Body Counts: The Vietnam War and Militarized Refuge(es)examines how the Vietnam War has continued to serve as a stage for the shoring up of American imperialist adventure and for the (re)production of American and Vietnamese American identities. Focusing on the politics of war memory and commemoration, this book retheorizes the connections among history, memory, and power and refashions the fields of American studies, Asian American studies, and refugee studies not around the narratives of American exceptionalism, immigration, and transnationalism but around the crucial issues of war, race, and violence-and the history and memories that are forged in the aftermath of war. At the same time, the book moves decisively away from the "damage-centered" approach that pathologizes loss and trauma by detailing how first- and second-generation Vietnamese have created alternative memories and epistemologies that challenge the established public narratives of the Vietnam War and Vietnamese people. Explicitly interdisciplinary,Body Countsmoves between the humanities and social sciences, drawing on historical, ethnographic, cultural, and virtual evidence in order to illuminate the places where Vietnamese refugees have managed to conjure up social, public, and collective remembering.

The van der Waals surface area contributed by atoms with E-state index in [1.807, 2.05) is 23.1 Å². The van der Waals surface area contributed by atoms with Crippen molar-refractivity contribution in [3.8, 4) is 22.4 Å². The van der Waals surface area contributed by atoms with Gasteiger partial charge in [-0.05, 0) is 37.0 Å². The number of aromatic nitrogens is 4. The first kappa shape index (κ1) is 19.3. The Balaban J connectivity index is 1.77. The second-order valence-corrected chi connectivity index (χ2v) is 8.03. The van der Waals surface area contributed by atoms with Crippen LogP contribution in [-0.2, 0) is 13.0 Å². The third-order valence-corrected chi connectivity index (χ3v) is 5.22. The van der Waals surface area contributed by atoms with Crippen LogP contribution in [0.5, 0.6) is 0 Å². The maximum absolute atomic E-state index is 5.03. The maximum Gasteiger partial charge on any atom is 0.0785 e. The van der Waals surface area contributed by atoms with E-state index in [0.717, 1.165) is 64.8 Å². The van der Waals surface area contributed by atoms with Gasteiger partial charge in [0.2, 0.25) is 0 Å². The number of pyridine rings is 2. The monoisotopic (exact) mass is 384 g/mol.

Table of Contents
You are viewing the table of contents
You do not have access to this
on JSTOR. Try logging in through your institution for access.